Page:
The AIDS Clinical Trials Group began enrolling more than 500 adults and children for a Phase 3 clinical trial of the antiviral tecovirimat (TPOXX) for use against monkeypox, the National Institute of Allergy and Infectious Diseases (NIAID) announced this week.
“Monkeypox can be an extremely painful infection that lasts for weeks,” said NIAID Director Anthony S. Fauci, M.D. “We currently lack efficacy data that would help us understand how well this drug may mitigate painful monkeypox symptoms and prevent serious outcomes. This clinical trial was designed to answer those important questions.”
TPOXX was manufactured by the pharmaceutical company SIGA Technologies, Inc., and is already approved by the U.S. Food and Drug Administration (FDA) as a smallpox treatment. It works by preventing the virus from spreading in the body, blocking virus particles from escaping human cells by targeting a protein found in the smallpox-causing variola virus and the monkeypox virus. Though not currently approved for monkeypox, TPOXX is available to clinicians through an expanded access or compassionate use request process. Several domestic sites are involved in the NIAID-sponsored trial, and the AIDS Clinical Trials Group noted it may eventually expand to include international sites.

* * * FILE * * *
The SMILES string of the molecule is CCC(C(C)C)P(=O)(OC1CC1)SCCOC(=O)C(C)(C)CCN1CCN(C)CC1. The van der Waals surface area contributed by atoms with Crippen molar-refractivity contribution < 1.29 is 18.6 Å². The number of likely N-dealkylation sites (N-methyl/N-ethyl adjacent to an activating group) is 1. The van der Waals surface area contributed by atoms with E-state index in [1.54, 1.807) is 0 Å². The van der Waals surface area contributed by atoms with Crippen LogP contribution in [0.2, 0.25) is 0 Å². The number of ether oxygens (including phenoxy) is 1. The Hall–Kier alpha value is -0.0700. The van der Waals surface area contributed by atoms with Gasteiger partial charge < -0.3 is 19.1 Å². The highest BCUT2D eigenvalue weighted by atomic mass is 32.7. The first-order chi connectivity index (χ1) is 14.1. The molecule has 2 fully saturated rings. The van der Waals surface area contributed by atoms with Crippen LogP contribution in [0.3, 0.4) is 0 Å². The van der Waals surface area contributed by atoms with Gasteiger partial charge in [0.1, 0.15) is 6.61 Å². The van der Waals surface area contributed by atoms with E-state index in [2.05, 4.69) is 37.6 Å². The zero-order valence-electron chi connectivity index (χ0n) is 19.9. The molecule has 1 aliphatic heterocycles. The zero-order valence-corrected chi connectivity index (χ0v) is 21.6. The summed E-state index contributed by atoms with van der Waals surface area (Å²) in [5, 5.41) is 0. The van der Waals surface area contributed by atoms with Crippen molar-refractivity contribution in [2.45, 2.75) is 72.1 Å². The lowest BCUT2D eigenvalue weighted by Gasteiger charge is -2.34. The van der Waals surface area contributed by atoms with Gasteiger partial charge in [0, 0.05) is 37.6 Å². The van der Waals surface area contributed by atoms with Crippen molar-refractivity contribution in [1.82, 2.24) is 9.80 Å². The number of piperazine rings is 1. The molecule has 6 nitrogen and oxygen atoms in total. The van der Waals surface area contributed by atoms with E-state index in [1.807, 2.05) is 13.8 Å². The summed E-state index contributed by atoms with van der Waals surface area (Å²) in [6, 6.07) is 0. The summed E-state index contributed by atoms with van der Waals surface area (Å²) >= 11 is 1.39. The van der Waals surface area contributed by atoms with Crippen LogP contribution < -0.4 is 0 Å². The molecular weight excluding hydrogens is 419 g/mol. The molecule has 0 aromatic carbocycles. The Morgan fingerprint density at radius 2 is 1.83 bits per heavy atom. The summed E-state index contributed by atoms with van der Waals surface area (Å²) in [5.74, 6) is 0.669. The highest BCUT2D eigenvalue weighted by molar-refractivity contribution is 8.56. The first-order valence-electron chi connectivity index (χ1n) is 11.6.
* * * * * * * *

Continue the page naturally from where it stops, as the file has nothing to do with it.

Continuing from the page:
The clinical trial is being led by Dr. Timothy Wilkin, professor of medicine at Weill Cornell Medicine in New York City. Anyone with monkeypox will be eligible to enroll. However, adults with severe monkeypox virus infection, those at high risk for severe disease including underlying immune deficiency, a history of or active inflammatory skin conditions, pregnant people, and children will all be enrolled in an open-label arm in which all participants receive tecovirimat. Another 530 adult participants will be randomly assigned in a two-to-one ratio to receive either TPOXX or placebo pills. Participants will take pills orally for 14 days, with dosages based on a participant’s weight.
The trial is double-blind, so neither participants nor investigators will know who is receiving what pill. Participants will be studied for at least eight weeks after trial completion and will keep a diary of symptoms and skin checks, in addition to participating in virtual and in-person clinic appointments. Safety and efficacy data will be subsequently sent to the FDA, while the study itself will be monitored throughout by an independent Data and Safety Monitoring Board.